Salutations, my self-adhesive envelopes. Sorry “Postal Apocalypse” is a day late; I’d explain why, but I, uh... swore an oath to a wizard. Or something. Look, it’s been a long week. A long week that ends with answers: How Marvel could have connected its movies and TV series way better! Who’s worse at time travel than the Flash! And I’m forced to say something nice about The Phantom Menace!



A Poor Joke

Jim:

Dear Postman of the Apocalypse,

This last weekend a fellow comic book fan and I had a heated dispute over the Killing Joke. He proclaimed it as one of the best stories ever told and I criticized it for its deep flaws - most egregiously the dismal treatment of Barbara Gordon. As a long time fan of Oracle and the role she would later play in Birds of Prey and the greater DC universe I do not take issue with Barbara being paralyzed by the Joker but rather how it was done.

As I recall there was even an issue of Booster Gold where he went back in time over and over trying to prevent this tragedy only to be told that it was essentially time-locked.

Since DC has been so generous with rewriting large swaths of its continuity over the years - why has this one storyline never been altered?

It’s never officially been retconned because The Killing Joke is one of the most popular and continually best-selling DC graphic novels of all time. It is probably the best known in continuity DC story of all time, even more than Crisis on Infinite Earths. It is, arguably, just too big to be retconned without a huge group of people—bigger than your average group of irate comics fans—freaking out about delegitimizing a “masterpiece.”

It can, however, be unofficially retconned, which is what happened when DC brought back Barbara Gordon as Batgirl in the New 52. Now she’s still been paralyzed (and brutalized) by the Joker, but she, uh, got better. The Killing Joke is mainly a Batman/Joker story, but nothing lasting happened in it… for them. Barbara was the only one changed (and purely as motivation to make Batman extra mad at Joker that one specific time, which is why it was so bad). The New 52 changed her back to Batgirl, meaning DC has effectively swept The Killing Joke under the rug for the character, while still selling thousands of copies of the comic.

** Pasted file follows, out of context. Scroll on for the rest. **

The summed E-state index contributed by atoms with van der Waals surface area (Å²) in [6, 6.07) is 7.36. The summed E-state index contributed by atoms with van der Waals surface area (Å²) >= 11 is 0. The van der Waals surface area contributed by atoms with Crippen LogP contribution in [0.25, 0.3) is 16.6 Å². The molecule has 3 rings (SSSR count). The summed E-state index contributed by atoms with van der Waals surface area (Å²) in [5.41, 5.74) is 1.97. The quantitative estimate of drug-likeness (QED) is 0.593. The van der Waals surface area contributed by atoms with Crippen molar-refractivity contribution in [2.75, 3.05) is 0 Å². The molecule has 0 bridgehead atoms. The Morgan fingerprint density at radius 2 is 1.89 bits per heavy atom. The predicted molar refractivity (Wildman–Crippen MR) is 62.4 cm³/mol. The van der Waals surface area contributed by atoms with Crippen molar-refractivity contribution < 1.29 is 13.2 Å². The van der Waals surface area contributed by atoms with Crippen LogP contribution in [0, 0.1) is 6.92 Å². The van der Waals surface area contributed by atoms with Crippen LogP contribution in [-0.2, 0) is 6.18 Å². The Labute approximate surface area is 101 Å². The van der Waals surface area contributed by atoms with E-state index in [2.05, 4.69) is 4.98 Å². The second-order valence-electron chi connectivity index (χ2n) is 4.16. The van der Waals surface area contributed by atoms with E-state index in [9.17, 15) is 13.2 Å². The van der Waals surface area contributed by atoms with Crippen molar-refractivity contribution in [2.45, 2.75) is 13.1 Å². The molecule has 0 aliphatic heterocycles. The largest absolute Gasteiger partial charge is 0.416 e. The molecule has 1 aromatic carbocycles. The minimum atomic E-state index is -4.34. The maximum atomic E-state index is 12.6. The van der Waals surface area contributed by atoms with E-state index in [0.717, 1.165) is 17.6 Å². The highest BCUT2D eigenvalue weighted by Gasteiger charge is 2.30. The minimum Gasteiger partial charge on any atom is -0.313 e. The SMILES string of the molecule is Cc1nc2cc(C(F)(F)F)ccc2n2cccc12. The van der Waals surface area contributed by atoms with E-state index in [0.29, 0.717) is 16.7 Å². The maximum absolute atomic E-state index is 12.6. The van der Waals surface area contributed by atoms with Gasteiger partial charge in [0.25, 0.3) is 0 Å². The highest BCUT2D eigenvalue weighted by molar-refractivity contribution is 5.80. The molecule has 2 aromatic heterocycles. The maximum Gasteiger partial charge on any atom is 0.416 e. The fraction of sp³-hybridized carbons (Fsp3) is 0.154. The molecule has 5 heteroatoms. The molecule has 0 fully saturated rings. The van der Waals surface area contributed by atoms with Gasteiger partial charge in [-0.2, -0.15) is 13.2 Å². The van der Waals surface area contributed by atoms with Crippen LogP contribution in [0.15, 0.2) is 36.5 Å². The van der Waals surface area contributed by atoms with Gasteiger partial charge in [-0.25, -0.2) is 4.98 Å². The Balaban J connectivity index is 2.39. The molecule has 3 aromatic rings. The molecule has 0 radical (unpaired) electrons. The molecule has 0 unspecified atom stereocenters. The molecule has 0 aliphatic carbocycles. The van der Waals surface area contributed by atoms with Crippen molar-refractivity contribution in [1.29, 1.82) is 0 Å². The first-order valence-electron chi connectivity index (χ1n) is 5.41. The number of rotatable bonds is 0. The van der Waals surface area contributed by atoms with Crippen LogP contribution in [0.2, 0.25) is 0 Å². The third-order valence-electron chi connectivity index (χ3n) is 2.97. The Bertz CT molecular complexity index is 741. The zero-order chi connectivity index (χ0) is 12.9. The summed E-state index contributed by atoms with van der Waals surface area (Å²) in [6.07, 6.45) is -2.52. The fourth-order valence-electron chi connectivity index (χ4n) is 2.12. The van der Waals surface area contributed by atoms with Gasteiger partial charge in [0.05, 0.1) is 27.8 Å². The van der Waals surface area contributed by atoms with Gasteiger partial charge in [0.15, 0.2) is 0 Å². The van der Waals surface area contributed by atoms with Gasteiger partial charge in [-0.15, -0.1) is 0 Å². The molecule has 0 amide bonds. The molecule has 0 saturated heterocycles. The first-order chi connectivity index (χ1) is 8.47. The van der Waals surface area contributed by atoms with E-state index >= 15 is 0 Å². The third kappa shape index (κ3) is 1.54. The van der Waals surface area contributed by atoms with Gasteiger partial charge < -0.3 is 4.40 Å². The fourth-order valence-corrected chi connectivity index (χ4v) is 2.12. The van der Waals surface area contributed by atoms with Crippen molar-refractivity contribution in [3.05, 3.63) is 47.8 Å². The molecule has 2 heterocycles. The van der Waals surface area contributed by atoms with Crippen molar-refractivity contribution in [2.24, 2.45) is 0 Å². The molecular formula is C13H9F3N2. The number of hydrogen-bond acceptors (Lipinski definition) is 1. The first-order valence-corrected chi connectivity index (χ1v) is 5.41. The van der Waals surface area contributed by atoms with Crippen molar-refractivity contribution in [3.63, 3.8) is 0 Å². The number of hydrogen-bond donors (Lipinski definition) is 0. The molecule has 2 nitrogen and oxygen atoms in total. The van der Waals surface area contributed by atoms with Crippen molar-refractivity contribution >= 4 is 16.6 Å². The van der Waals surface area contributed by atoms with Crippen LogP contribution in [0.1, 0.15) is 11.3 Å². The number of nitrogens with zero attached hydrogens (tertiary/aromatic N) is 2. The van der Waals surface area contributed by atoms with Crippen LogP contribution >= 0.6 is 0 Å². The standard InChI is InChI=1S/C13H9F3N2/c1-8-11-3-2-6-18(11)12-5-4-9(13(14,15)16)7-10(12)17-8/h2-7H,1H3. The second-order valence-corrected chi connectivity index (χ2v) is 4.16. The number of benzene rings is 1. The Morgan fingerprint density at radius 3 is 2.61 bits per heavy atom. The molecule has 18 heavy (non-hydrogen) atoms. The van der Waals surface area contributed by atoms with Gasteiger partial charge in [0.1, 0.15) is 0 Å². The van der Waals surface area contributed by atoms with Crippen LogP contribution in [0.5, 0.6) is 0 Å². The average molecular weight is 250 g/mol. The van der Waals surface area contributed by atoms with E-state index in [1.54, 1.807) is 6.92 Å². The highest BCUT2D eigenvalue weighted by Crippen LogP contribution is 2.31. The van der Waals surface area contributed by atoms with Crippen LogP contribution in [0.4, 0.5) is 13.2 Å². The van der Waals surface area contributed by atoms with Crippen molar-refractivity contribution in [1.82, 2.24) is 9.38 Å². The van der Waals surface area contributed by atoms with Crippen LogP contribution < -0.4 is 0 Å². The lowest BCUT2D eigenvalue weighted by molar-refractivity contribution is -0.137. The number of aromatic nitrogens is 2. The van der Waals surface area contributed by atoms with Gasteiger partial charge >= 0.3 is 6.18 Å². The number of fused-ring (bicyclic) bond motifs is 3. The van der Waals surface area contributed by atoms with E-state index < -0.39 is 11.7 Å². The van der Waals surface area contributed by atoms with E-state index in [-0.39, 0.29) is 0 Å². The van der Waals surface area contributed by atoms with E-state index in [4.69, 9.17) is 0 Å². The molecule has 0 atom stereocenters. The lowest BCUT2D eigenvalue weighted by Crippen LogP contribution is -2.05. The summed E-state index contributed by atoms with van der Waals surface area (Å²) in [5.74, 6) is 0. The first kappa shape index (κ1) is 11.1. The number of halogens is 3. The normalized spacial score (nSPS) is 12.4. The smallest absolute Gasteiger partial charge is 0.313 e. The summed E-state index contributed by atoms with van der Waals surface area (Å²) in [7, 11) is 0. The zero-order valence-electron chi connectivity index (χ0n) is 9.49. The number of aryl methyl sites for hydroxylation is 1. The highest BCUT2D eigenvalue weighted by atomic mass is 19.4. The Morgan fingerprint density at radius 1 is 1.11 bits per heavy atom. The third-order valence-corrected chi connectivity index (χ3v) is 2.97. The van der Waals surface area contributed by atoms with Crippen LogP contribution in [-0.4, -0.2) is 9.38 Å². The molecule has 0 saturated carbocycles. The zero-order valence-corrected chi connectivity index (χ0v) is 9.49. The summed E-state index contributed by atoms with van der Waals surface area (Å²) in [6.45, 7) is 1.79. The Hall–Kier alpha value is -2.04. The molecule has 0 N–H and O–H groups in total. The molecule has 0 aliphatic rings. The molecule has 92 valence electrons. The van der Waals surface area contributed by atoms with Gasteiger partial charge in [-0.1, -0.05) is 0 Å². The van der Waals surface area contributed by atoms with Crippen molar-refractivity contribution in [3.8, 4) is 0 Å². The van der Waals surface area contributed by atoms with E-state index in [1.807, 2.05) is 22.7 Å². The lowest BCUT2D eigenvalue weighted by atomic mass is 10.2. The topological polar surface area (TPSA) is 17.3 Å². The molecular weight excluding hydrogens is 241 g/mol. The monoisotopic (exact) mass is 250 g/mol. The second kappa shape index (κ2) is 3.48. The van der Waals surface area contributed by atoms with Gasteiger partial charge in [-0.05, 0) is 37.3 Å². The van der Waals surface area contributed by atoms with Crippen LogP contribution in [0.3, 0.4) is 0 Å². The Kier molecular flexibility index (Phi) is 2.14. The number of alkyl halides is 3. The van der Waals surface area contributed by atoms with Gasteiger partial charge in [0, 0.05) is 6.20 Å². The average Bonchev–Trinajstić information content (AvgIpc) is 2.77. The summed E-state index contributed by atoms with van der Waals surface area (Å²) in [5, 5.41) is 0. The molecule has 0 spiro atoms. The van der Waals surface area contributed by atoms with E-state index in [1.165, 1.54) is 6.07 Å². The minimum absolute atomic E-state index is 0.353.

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There’s another problem with wiping The Killing Joke out of existence, although I’m not sure DC is self-aware enough to realize the issue: Doing so would wipe Oracle out of existence (as opposed to just leaving her in the past, as per the current status quo). Barbara’s time as Oracle was beloved, and rightly so; by returning to fight the hell out of crime despite her injuries, she reclaimed her life from the Joker’s attack, and became a powerful representation of surviving abuse, and seizing power and agency despite the horrible things she endured. Barbara never gave up, and because one of DC’s most effective and useful heroes regardless of her physical limitations. About 99 percent of superheroes can punch people. Oracle took care of just about anything else.